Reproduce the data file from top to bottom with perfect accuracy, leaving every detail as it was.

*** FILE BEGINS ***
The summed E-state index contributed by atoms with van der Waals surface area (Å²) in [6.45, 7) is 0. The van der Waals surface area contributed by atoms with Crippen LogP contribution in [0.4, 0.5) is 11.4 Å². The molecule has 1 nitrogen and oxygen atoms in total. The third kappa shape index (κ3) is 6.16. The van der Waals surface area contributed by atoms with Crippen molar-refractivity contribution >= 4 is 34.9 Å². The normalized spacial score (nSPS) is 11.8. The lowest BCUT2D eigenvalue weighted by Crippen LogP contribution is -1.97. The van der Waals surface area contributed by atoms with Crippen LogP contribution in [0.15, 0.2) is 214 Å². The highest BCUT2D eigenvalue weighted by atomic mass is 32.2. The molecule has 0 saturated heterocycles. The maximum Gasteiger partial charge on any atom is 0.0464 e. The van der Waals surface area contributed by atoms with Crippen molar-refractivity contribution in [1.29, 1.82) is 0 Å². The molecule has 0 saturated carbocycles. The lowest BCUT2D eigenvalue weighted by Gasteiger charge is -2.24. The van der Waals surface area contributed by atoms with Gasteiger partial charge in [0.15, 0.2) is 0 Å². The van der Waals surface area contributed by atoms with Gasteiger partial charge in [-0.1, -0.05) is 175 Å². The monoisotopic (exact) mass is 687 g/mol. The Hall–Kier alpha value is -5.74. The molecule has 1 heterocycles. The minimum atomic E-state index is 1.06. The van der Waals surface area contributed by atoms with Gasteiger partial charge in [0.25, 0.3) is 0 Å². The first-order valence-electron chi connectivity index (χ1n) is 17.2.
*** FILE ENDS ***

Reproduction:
The summed E-state index contributed by atoms with van der Waals surface area (Å²) in [6.45, 7) is 0. The van der Waals surface area contributed by atoms with Crippen LogP contribution in [0.4, 0.5) is 11.4 Å². The molecule has 1 nitrogen and oxygen atoms in total. The third kappa shape index (κ3) is 6.16. The van der Waals surface area contributed by atoms with Crippen molar-refractivity contribution >= 4 is 34.9 Å². The normalized spacial score (nSPS) is 11.8. The lowest BCUT2D eigenvalue weighted by Crippen LogP contribution is -1.97. The van der Waals surface area contributed by atoms with Crippen LogP contribution in [0.15, 0.2) is 214 Å². The highest BCUT2D eigenvalue weighted by atomic mass is 32.2. The molecule has 0 saturated heterocycles. The maximum Gasteiger partial charge on any atom is 0.0464 e. The van der Waals surface area contributed by atoms with Crippen molar-refractivity contribution in [1.29, 1.82) is 0 Å². The molecule has 0 saturated carbocycles. The lowest BCUT2D eigenvalue weighted by Gasteiger charge is -2.24. The van der Waals surface area contributed by atoms with Gasteiger partial charge in [0.15, 0.2) is 0 Å². The van der Waals surface area contributed by atoms with Gasteiger partial charge in [-0.1, -0.05) is 175 Å². The monoisotopic (exact) mass is 687 g/mol. The Hall–Kier alpha value is -5.74. The molecule has 1 heterocycles. The minimum atomic E-state index is 1.06. The van der Waals surface area contributed by atoms with Gasteiger partial charge in [0.25, 0.3) is 0 Å². The first-order valence-electron chi connectivity index (χ1n) is 17.2.